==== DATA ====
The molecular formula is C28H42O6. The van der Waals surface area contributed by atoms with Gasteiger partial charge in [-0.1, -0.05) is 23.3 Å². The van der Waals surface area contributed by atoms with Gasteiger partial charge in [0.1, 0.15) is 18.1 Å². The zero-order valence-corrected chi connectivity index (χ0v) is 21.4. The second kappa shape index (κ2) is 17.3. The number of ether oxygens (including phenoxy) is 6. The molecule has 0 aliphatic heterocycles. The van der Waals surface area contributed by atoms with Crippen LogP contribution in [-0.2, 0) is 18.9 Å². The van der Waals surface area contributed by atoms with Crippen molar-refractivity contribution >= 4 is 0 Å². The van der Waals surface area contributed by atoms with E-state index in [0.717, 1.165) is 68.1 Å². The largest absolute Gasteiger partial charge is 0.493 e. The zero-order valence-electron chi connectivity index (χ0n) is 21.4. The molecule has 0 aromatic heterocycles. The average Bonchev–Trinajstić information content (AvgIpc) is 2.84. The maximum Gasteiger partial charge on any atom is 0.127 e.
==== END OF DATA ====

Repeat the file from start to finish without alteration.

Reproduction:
The molecular formula is C28H42O6. The van der Waals surface area contributed by atoms with Gasteiger partial charge in [-0.1, -0.05) is 23.3 Å². The van der Waals surface area contributed by atoms with Gasteiger partial charge in [0.1, 0.15) is 18.1 Å². The zero-order valence-corrected chi connectivity index (χ0v) is 21.4. The second kappa shape index (κ2) is 17.3. The number of ether oxygens (including phenoxy) is 6. The molecule has 0 aliphatic heterocycles. The van der Waals surface area contributed by atoms with Crippen LogP contribution in [-0.2, 0) is 18.9 Å². The van der Waals surface area contributed by atoms with Crippen molar-refractivity contribution >= 4 is 0 Å². The van der Waals surface area contributed by atoms with E-state index in [0.717, 1.165) is 68.1 Å². The largest absolute Gasteiger partial charge is 0.493 e. The zero-order valence-electron chi connectivity index (χ0n) is 21.4. The molecule has 0 aromatic heterocycles. The average Bonchev–Trinajstić information content (AvgIpc) is 2.84. The maximum Gasteiger partial charge on any atom is 0.127 e.